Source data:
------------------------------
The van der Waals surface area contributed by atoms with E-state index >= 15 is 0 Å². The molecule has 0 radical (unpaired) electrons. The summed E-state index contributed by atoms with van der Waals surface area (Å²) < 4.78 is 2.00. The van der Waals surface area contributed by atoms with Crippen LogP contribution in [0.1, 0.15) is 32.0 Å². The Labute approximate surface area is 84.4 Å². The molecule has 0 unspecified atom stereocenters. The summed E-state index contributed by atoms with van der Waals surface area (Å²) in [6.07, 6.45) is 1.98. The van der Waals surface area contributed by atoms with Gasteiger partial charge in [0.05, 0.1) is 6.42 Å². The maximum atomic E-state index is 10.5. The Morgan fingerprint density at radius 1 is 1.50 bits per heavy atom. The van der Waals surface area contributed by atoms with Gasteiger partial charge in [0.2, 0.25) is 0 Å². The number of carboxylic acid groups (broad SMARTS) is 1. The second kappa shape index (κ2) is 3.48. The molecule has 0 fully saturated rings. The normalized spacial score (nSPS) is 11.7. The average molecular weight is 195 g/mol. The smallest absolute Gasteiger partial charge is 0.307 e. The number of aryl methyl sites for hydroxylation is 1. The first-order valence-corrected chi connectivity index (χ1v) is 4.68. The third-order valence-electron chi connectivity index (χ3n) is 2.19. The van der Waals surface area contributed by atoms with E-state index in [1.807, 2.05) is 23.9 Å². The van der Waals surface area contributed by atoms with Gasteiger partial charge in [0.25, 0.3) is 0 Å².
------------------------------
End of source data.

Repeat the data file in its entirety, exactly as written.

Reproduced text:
The van der Waals surface area contributed by atoms with E-state index >= 15 is 0 Å². The molecule has 0 radical (unpaired) electrons. The summed E-state index contributed by atoms with van der Waals surface area (Å²) < 4.78 is 2.00. The van der Waals surface area contributed by atoms with Crippen LogP contribution in [0.1, 0.15) is 32.0 Å². The Labute approximate surface area is 84.4 Å². The molecule has 0 unspecified atom stereocenters. The summed E-state index contributed by atoms with van der Waals surface area (Å²) in [6.07, 6.45) is 1.98. The van der Waals surface area contributed by atoms with Gasteiger partial charge in [0.05, 0.1) is 6.42 Å². The maximum atomic E-state index is 10.5. The Morgan fingerprint density at radius 1 is 1.50 bits per heavy atom. The van der Waals surface area contributed by atoms with Gasteiger partial charge in [0.2, 0.25) is 0 Å². The number of carboxylic acid groups (broad SMARTS) is 1. The second kappa shape index (κ2) is 3.48. The molecule has 0 fully saturated rings. The normalized spacial score (nSPS) is 11.7. The average molecular weight is 195 g/mol. The smallest absolute Gasteiger partial charge is 0.307 e. The number of aryl methyl sites for hydroxylation is 1. The first-order valence-corrected chi connectivity index (χ1v) is 4.68. The third-order valence-electron chi connectivity index (χ3n) is 2.19. The van der Waals surface area contributed by atoms with E-state index in [1.807, 2.05) is 23.9 Å². The van der Waals surface area contributed by atoms with Gasteiger partial charge in [0.25, 0.3) is 0 Å².